Israel's Illegal Immigrant Problem
A very small percentage of these people are, indeed, refugees. Though we are responsible for their lives, we do not have to keep them here forever and we do not have to grant them citizenship.
by Moshe Feiglin
February 8, 2018
The Left has been pressing very hard to stop the deportation of tens of thousands of African work migrants who illegally entered Israel. There are multiple and complex factors involved in this issue, and disinformation is pervasive. Let us peel the layers of the onion and try to make some order.
The main party at fault for the current situation is the Netanyahu government. For years, Israel's entire southern border was left wide open and convoys of infiltrators rolled right in. Now we are dealing with the results of this anarchy.
There is a kernel of truth in the claims of leftist organizations pressuring the government to leave all the infiltrators here. Jews are commanded by the Torah not to deliver a slave into the hands of his owner, and a very small percentage of these people are, indeed, refugees. Thus, we are responsible for their lives.
We do not have to keep them here forever and we do not have to grant them citizenship. But we do have to take care of them and provide them with decent living conditions, secluded, so that they do not threaten Israel's citizens. Ultimately, we must find a solution for them in a place that needs this type of immigration – Europe, for example. I asked many infiltrators if they would go to Europe if they had $15,000 in their pockets. They all answered yes.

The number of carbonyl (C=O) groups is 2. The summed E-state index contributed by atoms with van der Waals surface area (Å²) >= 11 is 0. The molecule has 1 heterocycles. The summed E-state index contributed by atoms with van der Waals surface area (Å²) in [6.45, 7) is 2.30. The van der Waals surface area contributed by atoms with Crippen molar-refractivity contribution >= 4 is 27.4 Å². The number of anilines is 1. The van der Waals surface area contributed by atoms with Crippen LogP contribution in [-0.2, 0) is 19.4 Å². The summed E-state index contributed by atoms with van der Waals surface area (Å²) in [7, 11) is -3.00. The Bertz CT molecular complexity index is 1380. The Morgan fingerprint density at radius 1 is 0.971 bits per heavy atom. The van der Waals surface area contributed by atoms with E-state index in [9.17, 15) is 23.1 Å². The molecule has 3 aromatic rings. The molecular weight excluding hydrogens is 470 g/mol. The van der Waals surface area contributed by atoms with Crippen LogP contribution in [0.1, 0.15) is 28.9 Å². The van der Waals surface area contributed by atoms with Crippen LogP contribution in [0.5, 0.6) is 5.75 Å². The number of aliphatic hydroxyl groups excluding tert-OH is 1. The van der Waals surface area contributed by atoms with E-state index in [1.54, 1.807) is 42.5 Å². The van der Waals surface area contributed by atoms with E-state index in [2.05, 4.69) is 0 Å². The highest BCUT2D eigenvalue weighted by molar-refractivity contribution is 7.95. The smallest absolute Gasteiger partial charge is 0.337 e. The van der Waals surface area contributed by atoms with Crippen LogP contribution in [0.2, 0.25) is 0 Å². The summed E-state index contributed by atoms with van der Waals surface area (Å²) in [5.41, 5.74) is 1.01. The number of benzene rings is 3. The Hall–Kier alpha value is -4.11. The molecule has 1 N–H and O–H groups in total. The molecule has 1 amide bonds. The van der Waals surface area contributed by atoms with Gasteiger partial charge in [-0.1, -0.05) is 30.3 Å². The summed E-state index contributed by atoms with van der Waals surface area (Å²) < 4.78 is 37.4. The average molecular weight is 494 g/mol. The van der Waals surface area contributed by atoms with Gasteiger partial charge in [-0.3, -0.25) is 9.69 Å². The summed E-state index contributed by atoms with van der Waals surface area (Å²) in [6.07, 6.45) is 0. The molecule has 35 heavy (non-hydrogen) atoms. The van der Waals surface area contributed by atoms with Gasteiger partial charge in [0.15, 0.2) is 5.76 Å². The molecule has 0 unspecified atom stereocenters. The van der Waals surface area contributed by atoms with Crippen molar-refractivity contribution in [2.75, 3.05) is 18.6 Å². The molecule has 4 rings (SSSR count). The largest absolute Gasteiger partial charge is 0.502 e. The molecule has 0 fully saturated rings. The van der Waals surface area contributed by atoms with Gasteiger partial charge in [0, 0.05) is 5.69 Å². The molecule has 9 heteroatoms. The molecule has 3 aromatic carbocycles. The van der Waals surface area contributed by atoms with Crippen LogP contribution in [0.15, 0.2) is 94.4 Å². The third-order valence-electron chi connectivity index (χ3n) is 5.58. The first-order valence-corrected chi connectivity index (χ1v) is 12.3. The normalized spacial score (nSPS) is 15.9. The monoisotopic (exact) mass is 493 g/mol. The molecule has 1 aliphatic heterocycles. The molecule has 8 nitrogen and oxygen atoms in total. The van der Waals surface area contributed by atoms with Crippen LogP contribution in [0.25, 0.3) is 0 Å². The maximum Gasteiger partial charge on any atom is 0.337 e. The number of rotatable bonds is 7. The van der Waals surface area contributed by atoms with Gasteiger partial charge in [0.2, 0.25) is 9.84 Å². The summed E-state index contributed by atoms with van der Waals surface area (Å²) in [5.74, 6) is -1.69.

Another option: These refugees do not come directly from Rwanda or South Sudan. They come here from a country that is not committing genocide. Nobody has swum to Israel or parachuted into our country. All of them come through Egypt. Why don't we return them there? We don't because of political considerations. We do not want to destabilize the peace agreement with Egypt.
Israel does not border the countries these immigrants left. The entire problem is caused by the ridiculous machinations of a government that has lost its way. Why is the government looking for all sorts of convoluted solutions? This is where the disinformation comes in. IDF reserve-generals, now in the private arms business, get authorizations from their cronies in the Defense Ministry to export Israeli arms to African dictatorships and make big money (privately, not for Israel). The potential victims flee via Egypt to Israel – and then we pay $5,000 per person to the king of Rwanda, who is a despicable mass-murderer, so that he will be kind enough to take them back. We are turning into a country that funds and nurtures horror regimes.
The vast majority of these infiltrators, however, are not refugees; they are work migrants. And they therefore must simply be deported. Even the High Court agrees. We must get to the bottom of this issue and separate between those who are truly refugees and should receive more gentle treatment as described above and those who are work migrants, who deserve nothing and should be deported.
We are a Jewish state. We are not a state of all its citizens, like the U.S., for example – and the U.S. does not take in every refugee or work migrant, either. We are a Jewish state and, thus, even if we do take in refugees, we should not grant them citizenship; rather, we should treat them decently and offer them a better life elsewhere. We need to preserve a solid Jewish majority and the Jewish social fabric of our country.
Nobody dares say these things, though, which creates a vacuum. It is into this vacuum that all the leftist organizations enter and press for their state-of-all-its-citizens/anti-deportation agenda.
When we are committed to our own solid Jewish identity, we will have the fortitude to deal with the infiltrators – and the host of other problems plaguing Israel.
Moshe Feiglin is the former Deputy Speaker of the Knesset. He heads the Zehut Party. He is the founder of Manhigut Yehudit and Zo Artzeinu and the author of two books: 'Where There Are No Men' and 'War of Dreams.' Feiglin served in the IDF as an officer in Combat Engineering and is a veteran of the Lebanon War. He lives in Ginot Shomron with his family.